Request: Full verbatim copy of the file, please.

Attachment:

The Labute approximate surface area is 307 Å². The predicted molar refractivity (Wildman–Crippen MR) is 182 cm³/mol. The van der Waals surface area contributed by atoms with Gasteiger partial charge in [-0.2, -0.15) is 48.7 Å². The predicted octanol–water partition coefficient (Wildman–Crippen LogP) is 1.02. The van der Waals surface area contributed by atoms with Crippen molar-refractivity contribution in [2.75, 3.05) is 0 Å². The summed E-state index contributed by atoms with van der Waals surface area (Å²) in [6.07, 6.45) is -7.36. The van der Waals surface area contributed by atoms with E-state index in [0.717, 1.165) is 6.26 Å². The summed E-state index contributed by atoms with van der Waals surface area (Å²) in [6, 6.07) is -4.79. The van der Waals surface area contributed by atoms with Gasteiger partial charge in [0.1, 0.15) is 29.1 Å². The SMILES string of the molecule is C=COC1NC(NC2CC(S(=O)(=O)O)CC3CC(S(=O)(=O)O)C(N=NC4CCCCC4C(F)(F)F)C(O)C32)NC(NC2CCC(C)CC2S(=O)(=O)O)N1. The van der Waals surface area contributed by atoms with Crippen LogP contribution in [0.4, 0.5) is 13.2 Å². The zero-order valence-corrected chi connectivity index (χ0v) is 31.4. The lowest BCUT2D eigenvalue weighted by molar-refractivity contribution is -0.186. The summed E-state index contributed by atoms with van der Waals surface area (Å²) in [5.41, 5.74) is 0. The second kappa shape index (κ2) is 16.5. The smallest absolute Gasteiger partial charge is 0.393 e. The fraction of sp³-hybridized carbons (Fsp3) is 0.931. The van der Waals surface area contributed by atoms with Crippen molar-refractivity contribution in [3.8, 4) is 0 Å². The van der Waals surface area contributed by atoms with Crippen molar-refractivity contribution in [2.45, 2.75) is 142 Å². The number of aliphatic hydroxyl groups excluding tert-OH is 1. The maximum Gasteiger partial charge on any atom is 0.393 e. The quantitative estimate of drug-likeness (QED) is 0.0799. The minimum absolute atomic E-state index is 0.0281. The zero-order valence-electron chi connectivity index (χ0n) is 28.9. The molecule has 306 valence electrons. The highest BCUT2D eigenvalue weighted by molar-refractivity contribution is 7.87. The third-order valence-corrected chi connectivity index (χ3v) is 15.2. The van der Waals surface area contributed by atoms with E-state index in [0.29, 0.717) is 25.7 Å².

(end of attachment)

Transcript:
The Labute approximate surface area is 307 Å². The predicted molar refractivity (Wildman–Crippen MR) is 182 cm³/mol. The van der Waals surface area contributed by atoms with Gasteiger partial charge in [-0.2, -0.15) is 48.7 Å². The predicted octanol–water partition coefficient (Wildman–Crippen LogP) is 1.02. The van der Waals surface area contributed by atoms with Crippen molar-refractivity contribution in [2.75, 3.05) is 0 Å². The summed E-state index contributed by atoms with van der Waals surface area (Å²) in [6.07, 6.45) is -7.36. The van der Waals surface area contributed by atoms with E-state index in [0.717, 1.165) is 6.26 Å². The summed E-state index contributed by atoms with van der Waals surface area (Å²) in [6, 6.07) is -4.79. The van der Waals surface area contributed by atoms with Gasteiger partial charge in [0.1, 0.15) is 29.1 Å². The SMILES string of the molecule is C=COC1NC(NC2CC(S(=O)(=O)O)CC3CC(S(=O)(=O)O)C(N=NC4CCCCC4C(F)(F)F)C(O)C32)NC(NC2CCC(C)CC2S(=O)(=O)O)N1. The van der Waals surface area contributed by atoms with Crippen LogP contribution in [0.4, 0.5) is 13.2 Å². The zero-order valence-corrected chi connectivity index (χ0v) is 31.4. The lowest BCUT2D eigenvalue weighted by molar-refractivity contribution is -0.186. The summed E-state index contributed by atoms with van der Waals surface area (Å²) in [5.41, 5.74) is 0. The second kappa shape index (κ2) is 16.5. The smallest absolute Gasteiger partial charge is 0.393 e. The fraction of sp³-hybridized carbons (Fsp3) is 0.931. The van der Waals surface area contributed by atoms with Crippen molar-refractivity contribution in [3.8, 4) is 0 Å². The van der Waals surface area contributed by atoms with Crippen molar-refractivity contribution in [2.45, 2.75) is 142 Å². The number of aliphatic hydroxyl groups excluding tert-OH is 1. The maximum Gasteiger partial charge on any atom is 0.393 e. The quantitative estimate of drug-likeness (QED) is 0.0799. The minimum absolute atomic E-state index is 0.0281. The zero-order valence-electron chi connectivity index (χ0n) is 28.9. The molecule has 306 valence electrons. The highest BCUT2D eigenvalue weighted by molar-refractivity contribution is 7.87. The third-order valence-corrected chi connectivity index (χ3v) is 15.2. The van der Waals surface area contributed by atoms with E-state index in [0.29, 0.717) is 25.7 Å².